Book: A Ball for Daisy by Chris Raschka
Props: Dog Stuff to wear; Pillow (dog bed); Trash Can; Red Ball; Blue Ball; Popped Red Ball (or balloon)
Technology: PowerPoint + Projector + Music
Audience: Family Stortime, K-2nd
Sheila's been wanting to find a way to do Chris Rascka's wordless A Ball for Daisy since the day it came out. When she and Brad had a "Cats and Dogs" Storytime they started talking about scanning the images and acting it out at the same time, but it didn't seem like quite enough. Then they started talking about adding music, and that was it. You could see the wheels turning as Brad started playing around with song clips and trying different combinations. He finally worked it out, and it was a big hit in Storytime. A month or so later Sheila and I did it for our Caldecott-themed "K-2 Book Adventure."
The scanned images appear on the screen, while at the same time Daisy (me) and Brown Dog (Sheila) silently act out. So Daisy starts in bed with the red ball, while the happy song plays: "In the Mood" (sound clip from amazon.com). Daisy pops up, walks around, plays with the ball, etc. So the kids are seeing me playing with the ball as Daisy, while behind me the screen shows images of Daisy playing. It sounds kind of confusing, but it actually works really well visually (though you can't see it so well in the photo here). The red ball stands out so neatly in Raschka's illustrations, and the red ball we use is equally bright, so that kind of anchors the presentation, tying the live action to the screeen, but not too tightly. We considered using balloons for the balls, because they kind of let you play in slow motion, but they just weren't round enough and it was important for them to match the balls in the books as closely as possible.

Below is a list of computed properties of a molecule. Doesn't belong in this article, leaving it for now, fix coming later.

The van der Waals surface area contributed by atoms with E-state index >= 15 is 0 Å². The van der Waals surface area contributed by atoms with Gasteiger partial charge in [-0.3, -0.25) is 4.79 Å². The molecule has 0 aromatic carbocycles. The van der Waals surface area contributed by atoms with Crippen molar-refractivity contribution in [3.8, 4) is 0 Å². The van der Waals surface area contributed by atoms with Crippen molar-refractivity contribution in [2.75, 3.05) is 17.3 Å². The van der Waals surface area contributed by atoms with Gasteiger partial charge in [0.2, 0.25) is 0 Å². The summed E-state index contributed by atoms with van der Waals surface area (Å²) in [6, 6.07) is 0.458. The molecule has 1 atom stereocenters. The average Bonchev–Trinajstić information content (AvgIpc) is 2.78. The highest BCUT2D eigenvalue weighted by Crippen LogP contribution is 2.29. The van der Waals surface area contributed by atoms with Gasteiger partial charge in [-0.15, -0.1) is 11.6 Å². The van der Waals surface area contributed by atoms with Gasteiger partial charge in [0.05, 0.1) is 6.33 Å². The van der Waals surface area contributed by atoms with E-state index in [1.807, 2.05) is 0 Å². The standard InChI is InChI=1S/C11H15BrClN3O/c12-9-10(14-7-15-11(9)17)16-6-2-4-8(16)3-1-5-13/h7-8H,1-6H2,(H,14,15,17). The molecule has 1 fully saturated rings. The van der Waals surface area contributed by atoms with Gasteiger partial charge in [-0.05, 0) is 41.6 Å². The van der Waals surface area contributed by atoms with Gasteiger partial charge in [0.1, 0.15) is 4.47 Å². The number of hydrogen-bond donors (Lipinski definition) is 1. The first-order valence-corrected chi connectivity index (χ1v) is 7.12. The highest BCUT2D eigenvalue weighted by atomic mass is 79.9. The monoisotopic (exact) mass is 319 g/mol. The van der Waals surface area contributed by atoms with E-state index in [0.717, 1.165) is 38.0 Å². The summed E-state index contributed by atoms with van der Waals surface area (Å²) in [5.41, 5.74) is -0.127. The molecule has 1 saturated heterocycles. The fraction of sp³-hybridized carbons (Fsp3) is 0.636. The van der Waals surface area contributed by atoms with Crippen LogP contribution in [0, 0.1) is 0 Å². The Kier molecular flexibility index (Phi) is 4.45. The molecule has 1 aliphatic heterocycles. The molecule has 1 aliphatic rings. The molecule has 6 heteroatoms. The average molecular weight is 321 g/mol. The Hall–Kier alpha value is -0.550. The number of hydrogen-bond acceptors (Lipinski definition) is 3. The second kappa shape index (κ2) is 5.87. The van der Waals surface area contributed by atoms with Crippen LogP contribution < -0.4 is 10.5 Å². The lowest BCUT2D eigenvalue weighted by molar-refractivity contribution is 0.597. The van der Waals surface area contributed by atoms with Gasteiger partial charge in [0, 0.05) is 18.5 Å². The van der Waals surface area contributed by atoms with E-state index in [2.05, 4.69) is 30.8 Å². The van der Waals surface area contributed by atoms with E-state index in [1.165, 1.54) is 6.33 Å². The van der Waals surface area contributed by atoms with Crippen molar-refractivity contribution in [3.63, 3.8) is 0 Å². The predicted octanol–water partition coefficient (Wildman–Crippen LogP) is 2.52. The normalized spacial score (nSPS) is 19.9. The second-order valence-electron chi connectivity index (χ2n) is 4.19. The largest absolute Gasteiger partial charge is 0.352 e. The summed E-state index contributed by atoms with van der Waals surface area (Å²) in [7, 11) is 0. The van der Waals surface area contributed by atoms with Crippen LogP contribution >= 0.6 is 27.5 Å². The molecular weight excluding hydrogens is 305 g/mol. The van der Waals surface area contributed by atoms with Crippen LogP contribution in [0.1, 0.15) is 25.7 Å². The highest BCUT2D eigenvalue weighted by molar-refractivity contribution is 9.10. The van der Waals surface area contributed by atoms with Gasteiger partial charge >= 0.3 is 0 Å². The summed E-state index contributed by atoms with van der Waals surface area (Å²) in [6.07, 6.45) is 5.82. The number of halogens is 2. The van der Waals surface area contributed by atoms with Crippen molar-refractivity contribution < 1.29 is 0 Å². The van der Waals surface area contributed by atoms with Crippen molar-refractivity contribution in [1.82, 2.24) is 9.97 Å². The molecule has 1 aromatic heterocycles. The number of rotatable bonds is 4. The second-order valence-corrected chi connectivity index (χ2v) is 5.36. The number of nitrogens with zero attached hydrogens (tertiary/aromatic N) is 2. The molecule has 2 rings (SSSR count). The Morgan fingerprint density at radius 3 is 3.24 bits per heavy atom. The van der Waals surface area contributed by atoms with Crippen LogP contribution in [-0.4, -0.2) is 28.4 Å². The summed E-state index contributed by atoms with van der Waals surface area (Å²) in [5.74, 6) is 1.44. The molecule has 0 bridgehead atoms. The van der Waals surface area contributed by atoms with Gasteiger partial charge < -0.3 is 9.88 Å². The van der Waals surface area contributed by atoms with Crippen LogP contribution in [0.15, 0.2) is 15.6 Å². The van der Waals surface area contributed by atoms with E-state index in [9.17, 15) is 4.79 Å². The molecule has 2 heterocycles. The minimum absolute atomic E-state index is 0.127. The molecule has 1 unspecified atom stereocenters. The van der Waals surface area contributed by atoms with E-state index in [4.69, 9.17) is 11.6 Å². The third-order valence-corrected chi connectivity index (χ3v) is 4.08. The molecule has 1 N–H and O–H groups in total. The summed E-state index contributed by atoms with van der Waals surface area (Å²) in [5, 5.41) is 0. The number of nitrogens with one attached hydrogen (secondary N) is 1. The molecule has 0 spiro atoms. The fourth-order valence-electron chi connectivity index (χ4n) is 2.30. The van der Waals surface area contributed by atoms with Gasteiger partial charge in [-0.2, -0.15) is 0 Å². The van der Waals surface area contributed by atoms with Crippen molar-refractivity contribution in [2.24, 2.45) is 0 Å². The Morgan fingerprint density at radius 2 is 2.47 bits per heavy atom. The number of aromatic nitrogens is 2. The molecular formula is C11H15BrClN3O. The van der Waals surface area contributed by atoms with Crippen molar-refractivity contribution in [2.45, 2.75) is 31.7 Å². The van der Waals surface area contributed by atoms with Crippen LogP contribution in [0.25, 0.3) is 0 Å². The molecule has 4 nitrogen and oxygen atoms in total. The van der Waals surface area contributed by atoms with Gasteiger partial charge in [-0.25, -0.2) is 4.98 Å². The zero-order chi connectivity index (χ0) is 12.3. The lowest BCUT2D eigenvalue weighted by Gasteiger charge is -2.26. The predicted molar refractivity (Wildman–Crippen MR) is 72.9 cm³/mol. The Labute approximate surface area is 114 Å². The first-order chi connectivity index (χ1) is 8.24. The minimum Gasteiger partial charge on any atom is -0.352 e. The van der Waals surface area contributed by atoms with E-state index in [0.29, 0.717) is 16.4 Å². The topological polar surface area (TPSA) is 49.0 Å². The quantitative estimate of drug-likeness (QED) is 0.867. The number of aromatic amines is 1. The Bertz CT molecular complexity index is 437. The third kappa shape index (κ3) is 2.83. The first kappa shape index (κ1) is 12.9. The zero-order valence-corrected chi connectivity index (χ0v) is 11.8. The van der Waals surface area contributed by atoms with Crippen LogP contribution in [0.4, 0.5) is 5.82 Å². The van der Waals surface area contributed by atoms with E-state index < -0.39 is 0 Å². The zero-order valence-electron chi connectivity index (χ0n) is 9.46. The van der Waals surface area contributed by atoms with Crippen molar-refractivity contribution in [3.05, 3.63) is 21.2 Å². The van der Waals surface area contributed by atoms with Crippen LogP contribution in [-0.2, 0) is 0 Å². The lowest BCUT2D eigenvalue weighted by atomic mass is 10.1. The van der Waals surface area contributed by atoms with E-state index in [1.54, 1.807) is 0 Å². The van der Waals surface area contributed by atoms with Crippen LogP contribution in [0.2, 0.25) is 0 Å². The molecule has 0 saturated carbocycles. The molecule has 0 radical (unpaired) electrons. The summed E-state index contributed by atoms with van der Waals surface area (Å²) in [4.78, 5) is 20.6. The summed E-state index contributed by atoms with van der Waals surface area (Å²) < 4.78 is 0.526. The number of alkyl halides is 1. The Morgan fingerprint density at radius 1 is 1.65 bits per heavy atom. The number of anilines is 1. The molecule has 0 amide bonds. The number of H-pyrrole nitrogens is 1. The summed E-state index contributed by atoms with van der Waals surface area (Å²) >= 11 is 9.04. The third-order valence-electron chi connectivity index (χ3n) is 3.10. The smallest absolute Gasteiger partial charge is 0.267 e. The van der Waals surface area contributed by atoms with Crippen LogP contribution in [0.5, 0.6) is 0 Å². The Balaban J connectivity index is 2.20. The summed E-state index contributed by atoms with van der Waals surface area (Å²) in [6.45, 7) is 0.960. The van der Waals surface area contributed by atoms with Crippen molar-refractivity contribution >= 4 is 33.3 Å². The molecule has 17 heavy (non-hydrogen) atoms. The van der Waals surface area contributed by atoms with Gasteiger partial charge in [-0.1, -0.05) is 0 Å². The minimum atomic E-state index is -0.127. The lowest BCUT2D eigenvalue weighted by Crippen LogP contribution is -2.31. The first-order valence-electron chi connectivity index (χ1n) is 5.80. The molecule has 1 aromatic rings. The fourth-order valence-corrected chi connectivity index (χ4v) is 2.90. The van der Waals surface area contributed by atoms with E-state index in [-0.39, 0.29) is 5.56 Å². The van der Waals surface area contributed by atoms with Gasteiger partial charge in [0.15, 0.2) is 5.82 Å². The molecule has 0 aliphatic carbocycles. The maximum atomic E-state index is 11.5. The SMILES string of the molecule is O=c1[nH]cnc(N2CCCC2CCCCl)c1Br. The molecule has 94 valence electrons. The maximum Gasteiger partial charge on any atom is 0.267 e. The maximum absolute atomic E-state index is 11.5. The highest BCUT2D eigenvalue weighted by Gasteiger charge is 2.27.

After Daisy plays for a bit, Brown Dog pops out, and she and Daisy play with the ball together, with the music still playing. Finally, though, the ball rolls behind the backdrop, Brown Dog follows it, and the music abruptly stops. (Brad set up the PowerPoint so that the song would continue playing until we reached this particular slide). Then there's a bit of silence and a loud pop, which is Sheila popping a balloon behind the backdrop. Daisy stands there crestfallen for a moment, then the sad music starts: Chopin's "Funeral March." The kids are totally involved at this point...their hearts are breaking for that poor dog (even though it's actually a tall man with a goofy dog hat). Then Brown Dog walks out with the popped ball in her mouth. Daisy takes it sadly, drops it in the trash can, and flops sadly back on her pillow.
Daisy wakes up though, and as she walks slowly along....back comes the happy music! And out pops Brown Dog from behind the backdrop with a new blue ball! The two dogs play happily again and all is well.
This was a fun story to act out, but I especially enjoyed watching Brad and Sheila present it earlier. I knew the screen/act out/music combination would be entertaining to the kids, but until I saw it I didn't realize how well it captured the themes and visual imagery of the book. It wasn't a direct representation of course....for one thing, it was dogs only, without the humans. But you get the joy/sorrow/joy of the story, with the wordless storytelling retained, the fantastic artwork prominently featured, plus a little Glenn Miller and Chopin thrown in.